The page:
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Top 5 smart growth projects in the U.S.

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Where can you find the most innovative smart growth projects in America? They're in places like New Mexico and South Dakota, and they're transforming their communities. Find out how.

Where can you find the most innovative smart growth projects in America? They're in places like New Mexico and South Dakota, and they're transforming their communities.

For the tenth year, the Environmental Protection Agency's Smart Growth Achievement Awards has highlighted the most innovative approaches that communities are using to "strengthen their economies, provide housing and transportation choices, develop in ways that bring benefits to a wide range of residents, and protect the environment."

Here's EPA's choices this year for the top 5 smart growth projects in the U.S. (in no particular order).

1. St. Louis, Mo. - The Old North St. Louis Revitalization Initiative rebuilt and revitalized a historic neighborhood. The resulting investment has attracted new residents and revived the local economy, without transforming the historic character of the neighborhood.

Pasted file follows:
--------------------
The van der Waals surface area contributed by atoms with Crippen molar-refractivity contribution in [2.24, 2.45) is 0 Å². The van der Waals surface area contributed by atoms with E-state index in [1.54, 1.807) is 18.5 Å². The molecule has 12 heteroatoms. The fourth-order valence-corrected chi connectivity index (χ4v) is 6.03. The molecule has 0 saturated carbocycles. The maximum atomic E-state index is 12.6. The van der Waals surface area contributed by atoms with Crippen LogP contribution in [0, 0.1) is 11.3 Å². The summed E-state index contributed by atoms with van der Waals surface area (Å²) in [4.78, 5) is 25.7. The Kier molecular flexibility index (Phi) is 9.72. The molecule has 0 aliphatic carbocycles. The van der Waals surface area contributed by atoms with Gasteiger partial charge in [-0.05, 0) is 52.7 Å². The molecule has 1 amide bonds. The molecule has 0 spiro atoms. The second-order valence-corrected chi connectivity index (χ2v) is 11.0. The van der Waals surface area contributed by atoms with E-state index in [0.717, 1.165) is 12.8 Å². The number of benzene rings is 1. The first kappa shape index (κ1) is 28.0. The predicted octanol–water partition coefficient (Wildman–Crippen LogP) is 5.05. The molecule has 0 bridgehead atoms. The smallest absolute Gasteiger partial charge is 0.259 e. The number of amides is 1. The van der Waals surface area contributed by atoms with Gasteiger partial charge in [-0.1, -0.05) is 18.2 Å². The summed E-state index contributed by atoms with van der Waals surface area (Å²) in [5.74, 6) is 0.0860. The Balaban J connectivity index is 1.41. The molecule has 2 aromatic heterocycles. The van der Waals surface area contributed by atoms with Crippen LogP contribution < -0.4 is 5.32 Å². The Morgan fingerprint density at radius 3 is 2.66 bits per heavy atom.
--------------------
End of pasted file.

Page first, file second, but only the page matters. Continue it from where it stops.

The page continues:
2. Albuquerque, N.M. - Silver Gardens Apartments was the first LEED Platinum building in the Southwest. With the combination of ultra-green building techniques and a location that's close to transit, this project is a great example of the energy-saving benefits of green buildings near transit.

3. El Paso, Texas - The city's comprehensive plan, known as Plan El Paso 2010, will help the city link its residents to jobs and amenities with more development projects near transit.

4. Howard, S.D. - Maroney Commons, a hotel, convention center, and green building to boot has helped improve economic development and revive the main street of this once-struggling rural town.

5. Normal, Ill. - The Uptown Normal Roundabout (which I've written about before) turned a congested intersection into a gathering place that is an anchor to economic development in the city's downtown.

EPA produced quality videos on all the projects. Here's a closer look at the Normal roundabout project:

Photo: Scott Shigley via Normal roundabout project designer Hoerr Schaudt

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Tyler Falk

Contributing Editor

Tyler Falk freelance journalist based in Washington, D.C. Previously, he was with Smart Growth America and Grist. He holds a degree from Goshen College. Follow him on Twitter. Disclosure